Frontman versus Bass Player, what feels more natural now?
Probably still bass player, because I’ve played like 700 shows as a bass player and I love dancing like an idiot. I do love them kind of equally. I tend to get a lot sweatier with bass because I have a heavy sling on my back so my back hurts a bit more but I love them both.
You do a great job of connecting with your fans on social media, be it through Twitter or Snapchat. How do you feel social media has changed the way artist communicate and connect with fans, and do you see that interaction evolving in the future?
It’s definitely something I think about, and it’s very different being a musician now than it was 20 years ago. There’s an element of mystique that’s lost, but I think a lot of artist are still trying to be mysterious, which is not how I am when it comes to social media, through tweeting about a tunnel of dookie.
I feel like it’s another form to express myself artistically, and if I’m not feeling inspired musically I can try to come up with a tweet or something. Rather than fight it and try to be cooler than the tide of time I’d rather embrace it and do the best I can do with it.
I’m a Baio fan, by way of being a Vampire Weekend fan, so I have to ask are there any plans for a follow up to Modern Vampires of The City or The Names?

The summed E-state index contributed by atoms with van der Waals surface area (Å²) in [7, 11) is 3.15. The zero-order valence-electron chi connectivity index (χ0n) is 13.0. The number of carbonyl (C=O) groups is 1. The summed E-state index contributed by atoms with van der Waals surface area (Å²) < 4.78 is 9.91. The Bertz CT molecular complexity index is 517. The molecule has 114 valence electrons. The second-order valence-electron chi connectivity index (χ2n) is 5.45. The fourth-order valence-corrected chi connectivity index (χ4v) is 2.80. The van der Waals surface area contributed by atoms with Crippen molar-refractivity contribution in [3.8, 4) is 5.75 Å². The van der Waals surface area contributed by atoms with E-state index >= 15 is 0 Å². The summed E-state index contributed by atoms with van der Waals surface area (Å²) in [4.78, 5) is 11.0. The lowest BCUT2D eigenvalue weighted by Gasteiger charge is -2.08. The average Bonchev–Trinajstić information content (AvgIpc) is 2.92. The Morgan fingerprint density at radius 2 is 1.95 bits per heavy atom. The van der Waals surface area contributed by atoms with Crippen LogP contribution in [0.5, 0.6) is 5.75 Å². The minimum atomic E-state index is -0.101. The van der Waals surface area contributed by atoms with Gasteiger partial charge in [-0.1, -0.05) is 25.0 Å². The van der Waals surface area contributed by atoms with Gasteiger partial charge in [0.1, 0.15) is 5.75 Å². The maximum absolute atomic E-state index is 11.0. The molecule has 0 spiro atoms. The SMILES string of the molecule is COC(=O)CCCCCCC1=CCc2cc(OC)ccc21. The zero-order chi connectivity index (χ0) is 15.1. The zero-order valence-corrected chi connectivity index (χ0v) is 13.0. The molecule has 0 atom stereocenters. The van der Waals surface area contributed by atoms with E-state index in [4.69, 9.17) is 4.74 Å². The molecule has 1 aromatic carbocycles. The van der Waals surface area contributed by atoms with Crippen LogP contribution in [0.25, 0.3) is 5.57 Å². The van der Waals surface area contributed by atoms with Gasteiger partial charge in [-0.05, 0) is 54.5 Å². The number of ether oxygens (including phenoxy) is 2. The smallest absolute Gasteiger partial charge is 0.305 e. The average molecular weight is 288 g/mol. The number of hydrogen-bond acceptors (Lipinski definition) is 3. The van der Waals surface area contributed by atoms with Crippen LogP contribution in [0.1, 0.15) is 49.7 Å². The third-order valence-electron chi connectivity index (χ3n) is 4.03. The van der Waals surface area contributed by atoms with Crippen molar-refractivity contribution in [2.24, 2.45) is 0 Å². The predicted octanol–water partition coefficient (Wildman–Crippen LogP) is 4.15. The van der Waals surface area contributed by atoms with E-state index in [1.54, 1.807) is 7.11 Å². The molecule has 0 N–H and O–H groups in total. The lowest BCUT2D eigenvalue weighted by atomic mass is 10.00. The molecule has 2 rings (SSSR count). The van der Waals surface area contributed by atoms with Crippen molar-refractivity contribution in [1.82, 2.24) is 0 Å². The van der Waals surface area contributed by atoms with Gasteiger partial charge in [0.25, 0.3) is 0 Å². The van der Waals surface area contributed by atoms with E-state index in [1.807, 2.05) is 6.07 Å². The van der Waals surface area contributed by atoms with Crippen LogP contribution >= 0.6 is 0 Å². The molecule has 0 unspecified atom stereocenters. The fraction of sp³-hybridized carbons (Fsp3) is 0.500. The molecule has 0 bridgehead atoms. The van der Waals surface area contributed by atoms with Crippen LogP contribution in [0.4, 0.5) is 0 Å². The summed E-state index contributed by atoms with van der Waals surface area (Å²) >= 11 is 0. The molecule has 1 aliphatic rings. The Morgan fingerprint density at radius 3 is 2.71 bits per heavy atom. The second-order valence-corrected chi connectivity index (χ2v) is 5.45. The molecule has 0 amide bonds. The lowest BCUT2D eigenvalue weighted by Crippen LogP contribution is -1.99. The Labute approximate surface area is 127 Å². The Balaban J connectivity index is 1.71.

With regard to the band, it will happen when it happens, and I don’t think I’ll be putting out another record before that. But you can’t put any sort of expectation or deadline on something like that. Every Vampire Weekend album has gotten finished way after it was supposed to. Only thing I can say is it will happen when it happens. It’s not an exciting answer but it’s the right one.
What can fans look forward to at your Atlanta show next Wednesday at Terminal West?
A thrilling hour of energetic music, goofy movements, a DJ set vibe, with a dancing frontman vibe. I haven’t played a show in Atlanta in a really long time and I have some really good memories so I’m excited to come back.